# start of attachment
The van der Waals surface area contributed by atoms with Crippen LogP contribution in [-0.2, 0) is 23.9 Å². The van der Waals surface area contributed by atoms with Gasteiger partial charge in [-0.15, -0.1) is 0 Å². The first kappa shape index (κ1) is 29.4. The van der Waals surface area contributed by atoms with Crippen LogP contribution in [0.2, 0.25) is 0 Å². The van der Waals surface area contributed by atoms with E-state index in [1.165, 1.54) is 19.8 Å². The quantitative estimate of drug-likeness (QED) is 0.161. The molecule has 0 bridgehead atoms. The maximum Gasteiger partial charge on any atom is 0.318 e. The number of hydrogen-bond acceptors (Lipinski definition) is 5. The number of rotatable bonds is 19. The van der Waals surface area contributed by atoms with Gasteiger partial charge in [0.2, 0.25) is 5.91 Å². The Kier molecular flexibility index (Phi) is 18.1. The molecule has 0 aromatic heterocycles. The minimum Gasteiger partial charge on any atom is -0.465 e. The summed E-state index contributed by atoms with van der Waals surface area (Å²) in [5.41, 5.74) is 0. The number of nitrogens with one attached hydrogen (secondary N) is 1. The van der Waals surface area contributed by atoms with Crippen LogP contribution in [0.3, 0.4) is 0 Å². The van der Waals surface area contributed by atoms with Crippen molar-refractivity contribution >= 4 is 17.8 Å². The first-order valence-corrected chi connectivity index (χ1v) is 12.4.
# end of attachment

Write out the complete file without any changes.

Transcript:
The van der Waals surface area contributed by atoms with Crippen LogP contribution in [-0.2, 0) is 23.9 Å². The van der Waals surface area contributed by atoms with Gasteiger partial charge in [-0.15, -0.1) is 0 Å². The first kappa shape index (κ1) is 29.4. The van der Waals surface area contributed by atoms with Crippen LogP contribution in [0.2, 0.25) is 0 Å². The van der Waals surface area contributed by atoms with E-state index in [1.165, 1.54) is 19.8 Å². The quantitative estimate of drug-likeness (QED) is 0.161. The molecule has 0 bridgehead atoms. The maximum Gasteiger partial charge on any atom is 0.318 e. The number of hydrogen-bond acceptors (Lipinski definition) is 5. The number of rotatable bonds is 19. The van der Waals surface area contributed by atoms with Gasteiger partial charge in [0.2, 0.25) is 5.91 Å². The Kier molecular flexibility index (Phi) is 18.1. The molecule has 0 aromatic heterocycles. The minimum Gasteiger partial charge on any atom is -0.465 e. The summed E-state index contributed by atoms with van der Waals surface area (Å²) in [5.41, 5.74) is 0. The number of nitrogens with one attached hydrogen (secondary N) is 1. The van der Waals surface area contributed by atoms with Crippen LogP contribution in [0.3, 0.4) is 0 Å². The van der Waals surface area contributed by atoms with Crippen molar-refractivity contribution >= 4 is 17.8 Å². The first-order valence-corrected chi connectivity index (χ1v) is 12.4.